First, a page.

Heat Transfer and the Second Law of Thermodynamics

Two thermal reservoirs at the same temperature, , can, in concept, exchange an increment of heat in either direction. Since it can just as easily flow in the opposite direction, this represents what is known as a reversible process and can be designated . By convention, is positive if heat flows into a reservoir and negative () if it flows out. When , it is a matter of experience that flows spontaneously (or irreversibly) from the hotter to the cooler reservoir. One can still set if one conceptualized an infinite number of intermediate reservoirs at temperature increments varying infinitesimally between and .
An increment represents the process of heat exchange between two systems. Neither system can be said to possess a quantity of heat . In the usual terminology, is not a "function of state" for a thermodynamic system. However, turns out to represent the differential of a new function of state, , where is known as the entropy. A derivation of this relation is given in Details for the case of an ideal gas.
A compact statement of the second law of thermodynamics is that the entropy of an isolated system (or of the whole universe) always increases in a spontaneous process, . The reverse process is unattainable—as Bertrand Russell put it, "You cannot unscramble eggs." The limiting case pertains to reversible processes (themselves an idealization).
An operational statement of the second law is due to Clausius: "It is impossible in a cyclic process to produce no other effect than the transfer of heat from a cooler to a warmer body." Of course, refrigerators do this all the time, but this requires coupling to other devices, such as motors and condensers.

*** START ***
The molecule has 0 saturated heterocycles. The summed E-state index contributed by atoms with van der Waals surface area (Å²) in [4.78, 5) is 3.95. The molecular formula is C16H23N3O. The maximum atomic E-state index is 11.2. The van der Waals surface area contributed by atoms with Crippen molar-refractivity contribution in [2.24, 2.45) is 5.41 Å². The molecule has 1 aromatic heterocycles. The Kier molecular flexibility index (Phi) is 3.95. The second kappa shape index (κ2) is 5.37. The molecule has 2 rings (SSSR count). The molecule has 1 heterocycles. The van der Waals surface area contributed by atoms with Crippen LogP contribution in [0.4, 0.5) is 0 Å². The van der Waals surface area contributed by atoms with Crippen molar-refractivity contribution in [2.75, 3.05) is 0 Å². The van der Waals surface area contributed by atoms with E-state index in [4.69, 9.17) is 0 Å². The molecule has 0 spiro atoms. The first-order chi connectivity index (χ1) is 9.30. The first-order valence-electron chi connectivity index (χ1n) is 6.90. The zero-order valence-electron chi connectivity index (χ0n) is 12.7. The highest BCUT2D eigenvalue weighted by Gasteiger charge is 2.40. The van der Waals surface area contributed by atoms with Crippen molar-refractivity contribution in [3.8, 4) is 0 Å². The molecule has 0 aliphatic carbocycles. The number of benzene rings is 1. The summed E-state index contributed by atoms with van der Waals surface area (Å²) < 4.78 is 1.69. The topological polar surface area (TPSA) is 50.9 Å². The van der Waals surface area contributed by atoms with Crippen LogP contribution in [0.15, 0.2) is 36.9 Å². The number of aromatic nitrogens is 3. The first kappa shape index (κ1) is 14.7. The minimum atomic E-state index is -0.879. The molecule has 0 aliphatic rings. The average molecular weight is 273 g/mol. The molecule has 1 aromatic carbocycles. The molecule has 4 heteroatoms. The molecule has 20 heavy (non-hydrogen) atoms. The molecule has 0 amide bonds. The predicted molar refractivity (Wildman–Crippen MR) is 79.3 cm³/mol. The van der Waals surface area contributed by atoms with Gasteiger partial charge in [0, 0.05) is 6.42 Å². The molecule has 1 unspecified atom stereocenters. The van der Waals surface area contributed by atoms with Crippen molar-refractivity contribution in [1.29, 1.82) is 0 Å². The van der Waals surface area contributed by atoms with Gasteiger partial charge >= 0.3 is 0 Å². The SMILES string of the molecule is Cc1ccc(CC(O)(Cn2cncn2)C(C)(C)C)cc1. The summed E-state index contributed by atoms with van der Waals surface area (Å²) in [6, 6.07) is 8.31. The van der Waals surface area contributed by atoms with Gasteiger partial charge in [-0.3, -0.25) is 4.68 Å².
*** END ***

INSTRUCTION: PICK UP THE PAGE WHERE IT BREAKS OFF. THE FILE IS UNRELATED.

In this Demonstration, you can vary the temperatures and and the quantity of heat transferred, . The total entropy change of the system is then calculated using . Recall that is counted as negative when a reservoir gives off heat. The system of two reservoirs is presumed to be isolated from its surroundings.


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A differential statement of the first law of thermodynamics can be written , where , , and represent heat, work, and energy, respectively. Applied to a reversible process in an ideal gas, this can be specialized to , where is the heat capacity at constant volume (equal to per mole for a monatomic ideal gas). Using the ideal gas law for 1 mole, , we can write , which is not an exact differential—showing that is not a function of state. Clearly, however, is an integrating factor for this expression, giving . This introduces a new function of state with , where is called the entropy. This turns out to be a general result applicable to all thermodynamic systems.
See any textbook on physical chemistry and many on general chemistry.
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